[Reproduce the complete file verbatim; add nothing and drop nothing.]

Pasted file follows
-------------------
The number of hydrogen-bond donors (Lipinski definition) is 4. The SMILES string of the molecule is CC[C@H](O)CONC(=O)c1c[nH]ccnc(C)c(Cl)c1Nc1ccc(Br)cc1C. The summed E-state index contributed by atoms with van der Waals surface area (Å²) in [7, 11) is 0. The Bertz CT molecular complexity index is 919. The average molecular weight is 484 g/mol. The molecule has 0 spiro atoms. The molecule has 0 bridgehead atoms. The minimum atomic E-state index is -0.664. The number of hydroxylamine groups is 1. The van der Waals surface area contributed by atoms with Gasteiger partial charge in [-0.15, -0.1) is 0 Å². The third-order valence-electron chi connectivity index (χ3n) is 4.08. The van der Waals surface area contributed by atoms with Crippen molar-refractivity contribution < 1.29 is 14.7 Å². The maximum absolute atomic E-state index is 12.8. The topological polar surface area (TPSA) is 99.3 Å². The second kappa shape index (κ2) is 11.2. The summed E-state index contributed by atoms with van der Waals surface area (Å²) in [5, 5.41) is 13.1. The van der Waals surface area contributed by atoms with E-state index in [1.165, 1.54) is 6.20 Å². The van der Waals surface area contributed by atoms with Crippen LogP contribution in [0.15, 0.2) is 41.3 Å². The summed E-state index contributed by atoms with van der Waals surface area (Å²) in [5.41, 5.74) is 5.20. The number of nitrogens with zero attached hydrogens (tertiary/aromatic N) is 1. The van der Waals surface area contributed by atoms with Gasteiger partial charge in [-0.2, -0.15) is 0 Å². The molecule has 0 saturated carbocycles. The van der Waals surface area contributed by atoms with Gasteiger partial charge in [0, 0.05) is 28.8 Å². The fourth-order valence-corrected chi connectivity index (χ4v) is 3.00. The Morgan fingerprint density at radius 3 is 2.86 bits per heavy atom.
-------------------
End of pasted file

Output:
The number of hydrogen-bond donors (Lipinski definition) is 4. The SMILES string of the molecule is CC[C@H](O)CONC(=O)c1c[nH]ccnc(C)c(Cl)c1Nc1ccc(Br)cc1C. The summed E-state index contributed by atoms with van der Waals surface area (Å²) in [7, 11) is 0. The Bertz CT molecular complexity index is 919. The average molecular weight is 484 g/mol. The molecule has 0 spiro atoms. The molecule has 0 bridgehead atoms. The minimum atomic E-state index is -0.664. The number of hydroxylamine groups is 1. The van der Waals surface area contributed by atoms with Gasteiger partial charge in [-0.15, -0.1) is 0 Å². The third-order valence-electron chi connectivity index (χ3n) is 4.08. The van der Waals surface area contributed by atoms with Crippen molar-refractivity contribution < 1.29 is 14.7 Å². The maximum absolute atomic E-state index is 12.8. The topological polar surface area (TPSA) is 99.3 Å². The second kappa shape index (κ2) is 11.2. The summed E-state index contributed by atoms with van der Waals surface area (Å²) in [5, 5.41) is 13.1. The van der Waals surface area contributed by atoms with E-state index in [1.165, 1.54) is 6.20 Å². The van der Waals surface area contributed by atoms with Crippen LogP contribution in [0.15, 0.2) is 41.3 Å². The summed E-state index contributed by atoms with van der Waals surface area (Å²) in [5.41, 5.74) is 5.20. The number of nitrogens with zero attached hydrogens (tertiary/aromatic N) is 1. The van der Waals surface area contributed by atoms with Gasteiger partial charge in [-0.2, -0.15) is 0 Å². The molecule has 0 saturated carbocycles. The van der Waals surface area contributed by atoms with Gasteiger partial charge in [0, 0.05) is 28.8 Å². The fourth-order valence-corrected chi connectivity index (χ4v) is 3.00. The Morgan fingerprint density at radius 3 is 2.86 bits per heavy atom.